Even though "Year Of The Dog" opened and closed pretty quickly in theaters, this DVD is pretty packed. First up is an Audio Commentary with Writer/Director Mike White and Actress Molly Shannon. This is a very pleasant commentary, as White and Shannon share a lot of production anecdotes. White talks about cuts he made in the editing room, working with the actors and his approach to the visual stylings of his directing debut. Shannon offers quite a few compliments along with White, and to White's credit, he pegs Shannon with questions that discusses her preparation techniques. There's a good deal of joking on the commentary, and White has an impeccable memory about details of the shoot. This is a very nice and insightful discussion about the making of the film from two talented people. Well worth a listen if you liked the film, or are a fan of White and/or Shannon.

A Special Breed Of Comedy: The Making Of Year Of The Dog is a nice featurette about the creation of the film that lasts about sixteen minutes. Mike White talks about his inspiration for the movie, and that it was a cathartic way to get over a cat that he cared for that died. White also talks about what makes his movie stand apart - particuarly the kinds of characters and it's more adult focus. Molly Shannon also throws in some insights about her character, while John C. Reilly and Regina King also join the fray to talk about their roles and Mike White's sensibilities. Peppered throughout the featurette are behind-the-scenes footage and clips from the movie. Very well done.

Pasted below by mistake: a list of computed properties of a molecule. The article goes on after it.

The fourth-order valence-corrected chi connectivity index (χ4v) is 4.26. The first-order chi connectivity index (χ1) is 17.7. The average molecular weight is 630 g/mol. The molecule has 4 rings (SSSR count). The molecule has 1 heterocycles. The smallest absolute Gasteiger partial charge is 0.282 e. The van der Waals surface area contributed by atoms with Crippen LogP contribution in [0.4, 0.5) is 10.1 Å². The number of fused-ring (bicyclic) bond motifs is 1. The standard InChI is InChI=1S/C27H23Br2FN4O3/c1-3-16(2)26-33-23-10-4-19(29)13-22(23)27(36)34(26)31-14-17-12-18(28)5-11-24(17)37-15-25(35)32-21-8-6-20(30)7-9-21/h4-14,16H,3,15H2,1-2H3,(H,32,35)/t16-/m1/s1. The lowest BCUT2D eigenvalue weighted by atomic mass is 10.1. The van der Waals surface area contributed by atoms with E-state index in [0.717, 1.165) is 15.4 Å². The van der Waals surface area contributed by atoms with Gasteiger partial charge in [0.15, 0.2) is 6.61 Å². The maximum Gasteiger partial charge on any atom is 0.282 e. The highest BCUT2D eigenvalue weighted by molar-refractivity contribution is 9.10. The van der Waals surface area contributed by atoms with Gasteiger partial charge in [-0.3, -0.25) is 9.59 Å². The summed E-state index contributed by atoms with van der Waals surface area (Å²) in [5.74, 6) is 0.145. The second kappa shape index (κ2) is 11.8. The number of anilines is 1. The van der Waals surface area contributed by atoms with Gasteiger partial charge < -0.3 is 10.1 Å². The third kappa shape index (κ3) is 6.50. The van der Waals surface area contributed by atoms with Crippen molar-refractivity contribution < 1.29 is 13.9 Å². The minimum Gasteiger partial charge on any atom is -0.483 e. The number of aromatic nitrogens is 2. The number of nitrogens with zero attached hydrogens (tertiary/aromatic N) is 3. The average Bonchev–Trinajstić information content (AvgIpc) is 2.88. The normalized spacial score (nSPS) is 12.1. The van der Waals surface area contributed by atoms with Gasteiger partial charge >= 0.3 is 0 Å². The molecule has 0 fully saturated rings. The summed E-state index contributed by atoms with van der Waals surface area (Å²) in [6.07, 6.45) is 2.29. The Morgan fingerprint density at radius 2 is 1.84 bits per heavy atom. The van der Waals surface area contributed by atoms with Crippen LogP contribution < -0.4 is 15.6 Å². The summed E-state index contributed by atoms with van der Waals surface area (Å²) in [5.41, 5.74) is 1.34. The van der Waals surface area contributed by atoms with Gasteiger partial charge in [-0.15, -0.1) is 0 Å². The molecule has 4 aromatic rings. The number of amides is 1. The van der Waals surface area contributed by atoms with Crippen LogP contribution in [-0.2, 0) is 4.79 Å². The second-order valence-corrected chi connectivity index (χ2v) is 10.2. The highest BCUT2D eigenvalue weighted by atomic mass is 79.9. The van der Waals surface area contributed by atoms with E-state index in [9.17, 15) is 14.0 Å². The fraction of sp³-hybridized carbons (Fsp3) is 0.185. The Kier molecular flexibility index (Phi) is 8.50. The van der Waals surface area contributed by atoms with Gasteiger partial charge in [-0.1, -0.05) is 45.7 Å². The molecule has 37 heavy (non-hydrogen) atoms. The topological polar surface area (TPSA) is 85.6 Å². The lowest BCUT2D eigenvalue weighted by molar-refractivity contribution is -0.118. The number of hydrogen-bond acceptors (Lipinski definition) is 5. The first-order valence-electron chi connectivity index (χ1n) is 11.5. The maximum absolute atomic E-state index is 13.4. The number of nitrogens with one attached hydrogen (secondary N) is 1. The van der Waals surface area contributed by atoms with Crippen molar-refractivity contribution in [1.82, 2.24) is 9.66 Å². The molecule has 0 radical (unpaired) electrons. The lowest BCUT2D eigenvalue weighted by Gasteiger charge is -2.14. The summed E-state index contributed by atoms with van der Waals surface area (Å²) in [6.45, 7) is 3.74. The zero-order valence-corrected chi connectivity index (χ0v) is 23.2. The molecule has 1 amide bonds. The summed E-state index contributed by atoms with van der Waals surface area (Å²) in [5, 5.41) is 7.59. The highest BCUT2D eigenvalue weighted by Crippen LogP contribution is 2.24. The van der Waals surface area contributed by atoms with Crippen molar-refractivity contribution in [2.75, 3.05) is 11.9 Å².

Being Molly Shannon is a four minute piece about the actress, highlighting some of her past work (mainly from some of those SNL films) but mainly she discusses her approach to acting and her transition into having a lead role in "Year Of The Dog," as well as her hopes for the future. Mike White is also interviewed and gives praise to Shannon. Nicely done, but do we really need text at the end telling us that the two Shannon films featured in this featurette are available for purchase?